It’s rare for Billy Strings to play a show in Nashville. This month, he’s doing nine of them.
The reigning IBMA Guitar Player of the Year will be hopping from venue to venue as part of a livestream series that serves as a fundraiser for important organizations, as well as a reunion with his band. He’ll launch the series at Nashville’s newest venue, Brooklyn Bowl, for a pair of shows on July 16 and 17. The run concludes on July 26 at 3rd & Lindsley. (Get the details.)
“Those are my boys and I’m just lucky to play with them,” he says of mandolinist Jarrod Walker, banjo player Billy Failing, and bassist Royal Masat. “I haven’t been able to hang with them a bunch. We went from being around each other 24/7, for months and months and months on end, to never seeing each other, period. So I’m just excited to get back together with my band, and not only play music, but just to be with them, and hang out, and make jokes. I just love those guys, you know?”
With time off the road, Billy Strings says he’s been redirecting his attention to his other hobbies, including fishing and hot rods. Looking ahead, he’ll also compete for IBMA’s 2020 Entertainer of the Year – his first time nominated in that category. (He’s also the reigning champ in the New Artist category, as well as Guitar Player of the Year.) In between visits to the lake and the garage, he called in to BGS.
Billy Strings: Yeah, we usually try to do that anyway with the set lists. Each show has its own set list and its own vibe. It depends on where we are and where we’re playing. When I write the set list, a lot of times I take into consideration geographic locations or famous people that may have lived around there. Anything like that I can throw into the set to make it relevant. So, yeah, for each show, we’re going to approach them just like we would in that way.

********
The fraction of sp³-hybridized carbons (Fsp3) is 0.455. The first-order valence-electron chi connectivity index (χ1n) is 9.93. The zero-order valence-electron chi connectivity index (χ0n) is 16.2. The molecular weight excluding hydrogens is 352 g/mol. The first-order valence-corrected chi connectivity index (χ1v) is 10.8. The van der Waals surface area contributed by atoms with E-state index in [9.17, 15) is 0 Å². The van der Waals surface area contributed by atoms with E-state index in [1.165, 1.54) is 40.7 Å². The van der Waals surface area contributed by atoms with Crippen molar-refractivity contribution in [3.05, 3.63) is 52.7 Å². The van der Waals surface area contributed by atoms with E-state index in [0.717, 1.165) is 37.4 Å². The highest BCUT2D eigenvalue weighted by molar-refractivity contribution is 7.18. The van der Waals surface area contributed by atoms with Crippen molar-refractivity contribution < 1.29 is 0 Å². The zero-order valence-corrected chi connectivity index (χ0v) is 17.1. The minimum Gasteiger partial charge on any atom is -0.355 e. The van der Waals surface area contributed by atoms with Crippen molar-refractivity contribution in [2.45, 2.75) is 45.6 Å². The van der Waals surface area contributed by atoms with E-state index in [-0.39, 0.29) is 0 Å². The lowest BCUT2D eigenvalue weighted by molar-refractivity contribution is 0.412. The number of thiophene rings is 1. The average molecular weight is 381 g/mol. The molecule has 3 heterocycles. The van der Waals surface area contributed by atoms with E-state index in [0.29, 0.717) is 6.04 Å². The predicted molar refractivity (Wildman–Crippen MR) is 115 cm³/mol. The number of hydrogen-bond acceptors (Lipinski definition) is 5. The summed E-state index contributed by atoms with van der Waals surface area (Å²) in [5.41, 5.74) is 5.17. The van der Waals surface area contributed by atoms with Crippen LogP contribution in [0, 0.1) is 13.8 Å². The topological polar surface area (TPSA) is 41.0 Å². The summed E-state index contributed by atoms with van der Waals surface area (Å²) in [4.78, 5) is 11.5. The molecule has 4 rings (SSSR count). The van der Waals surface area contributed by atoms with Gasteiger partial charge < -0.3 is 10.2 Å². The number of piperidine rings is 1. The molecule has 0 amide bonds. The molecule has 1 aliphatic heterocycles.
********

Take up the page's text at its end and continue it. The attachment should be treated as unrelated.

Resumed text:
Also, we might cater to the specific venues. We’re playing the Station Inn and that’s a classic bluegrass place, so we might play a bunch of bluegrass that night. We’re playing Exit/In and City Winery and those are different vibes. City Winery can be our real classy, Frank Sinatra show, and at Exit/In we can get really psychedelic and rock out.
You’ll have an international audience tuning into these shows, so this is a chance for people who have never been to Nashville to see what it’s like. For those who may not understand the diversity of the music community here, how would you describe it to them?
It’s a big melting pot. Like you said, it’s very diverse. And there’s a lot of younger musicians that are on fire! Marcus King and Molly Tuttle and Sierra Hull… just so many people that are killing it. They all live around there. It’s a really great place to be as a musician. There are always people to make music with, and to pick with, and write music with. We’ll see if we can get a couple of guests to come down. Yeah, Nashville’s just crazy, man. You walk into the grocery store and you run into your favorite musician.
I, myself, personally have struggled with anxiety and panic attacks on tour, on the bus, on stage, and there’s a lot of people in the industry that suffer with the same shit. A lot of people may not speak out about it, or try to hide it, or don’t know who to look to for help. We just lost Jeff Austin and we just lost Neal Casal. There are a couple of other folks that are good friends of mine, that are traveling musicians that have been working so hard, and I think that has a huge deal to do with anxiety and depression.